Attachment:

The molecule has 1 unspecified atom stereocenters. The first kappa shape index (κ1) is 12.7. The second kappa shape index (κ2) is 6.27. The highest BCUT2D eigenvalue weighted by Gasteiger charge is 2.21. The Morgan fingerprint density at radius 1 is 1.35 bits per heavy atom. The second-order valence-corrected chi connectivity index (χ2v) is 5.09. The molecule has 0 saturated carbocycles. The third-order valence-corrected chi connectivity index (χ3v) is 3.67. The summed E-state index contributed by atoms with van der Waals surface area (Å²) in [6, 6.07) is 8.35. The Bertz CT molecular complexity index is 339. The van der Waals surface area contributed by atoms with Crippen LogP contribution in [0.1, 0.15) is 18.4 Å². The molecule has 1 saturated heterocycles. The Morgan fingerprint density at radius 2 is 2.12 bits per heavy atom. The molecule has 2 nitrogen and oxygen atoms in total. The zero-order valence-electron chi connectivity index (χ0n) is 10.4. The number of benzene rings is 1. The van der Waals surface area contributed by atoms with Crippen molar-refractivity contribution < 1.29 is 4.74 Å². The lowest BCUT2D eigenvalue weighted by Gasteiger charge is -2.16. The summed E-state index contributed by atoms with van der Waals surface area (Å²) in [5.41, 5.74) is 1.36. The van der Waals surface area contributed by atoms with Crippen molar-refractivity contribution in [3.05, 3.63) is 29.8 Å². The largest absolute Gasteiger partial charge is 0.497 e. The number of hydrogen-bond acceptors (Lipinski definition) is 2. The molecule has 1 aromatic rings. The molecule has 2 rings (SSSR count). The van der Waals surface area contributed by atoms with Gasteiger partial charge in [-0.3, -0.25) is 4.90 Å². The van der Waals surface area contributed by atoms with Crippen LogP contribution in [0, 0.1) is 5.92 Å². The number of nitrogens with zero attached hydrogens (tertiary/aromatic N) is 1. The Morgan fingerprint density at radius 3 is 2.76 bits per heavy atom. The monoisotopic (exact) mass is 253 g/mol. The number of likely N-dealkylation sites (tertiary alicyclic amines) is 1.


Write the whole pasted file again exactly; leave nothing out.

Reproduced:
The molecule has 1 unspecified atom stereocenters. The first kappa shape index (κ1) is 12.7. The second kappa shape index (κ2) is 6.27. The highest BCUT2D eigenvalue weighted by Gasteiger charge is 2.21. The Morgan fingerprint density at radius 1 is 1.35 bits per heavy atom. The second-order valence-corrected chi connectivity index (χ2v) is 5.09. The molecule has 0 saturated carbocycles. The third-order valence-corrected chi connectivity index (χ3v) is 3.67. The summed E-state index contributed by atoms with van der Waals surface area (Å²) in [6, 6.07) is 8.35. The Bertz CT molecular complexity index is 339. The van der Waals surface area contributed by atoms with Crippen LogP contribution in [0.1, 0.15) is 18.4 Å². The molecule has 1 saturated heterocycles. The Morgan fingerprint density at radius 2 is 2.12 bits per heavy atom. The molecule has 2 nitrogen and oxygen atoms in total. The zero-order valence-electron chi connectivity index (χ0n) is 10.4. The number of benzene rings is 1. The van der Waals surface area contributed by atoms with Crippen molar-refractivity contribution < 1.29 is 4.74 Å². The lowest BCUT2D eigenvalue weighted by Gasteiger charge is -2.16. The summed E-state index contributed by atoms with van der Waals surface area (Å²) in [5.41, 5.74) is 1.36. The van der Waals surface area contributed by atoms with Crippen molar-refractivity contribution in [3.05, 3.63) is 29.8 Å². The largest absolute Gasteiger partial charge is 0.497 e. The number of hydrogen-bond acceptors (Lipinski definition) is 2. The molecule has 1 aromatic rings. The molecule has 2 rings (SSSR count). The van der Waals surface area contributed by atoms with Gasteiger partial charge in [-0.3, -0.25) is 4.90 Å². The van der Waals surface area contributed by atoms with Crippen LogP contribution in [0, 0.1) is 5.92 Å². The number of nitrogens with zero attached hydrogens (tertiary/aromatic N) is 1. The Morgan fingerprint density at radius 3 is 2.76 bits per heavy atom. The monoisotopic (exact) mass is 253 g/mol. The number of likely N-dealkylation sites (tertiary alicyclic amines) is 1.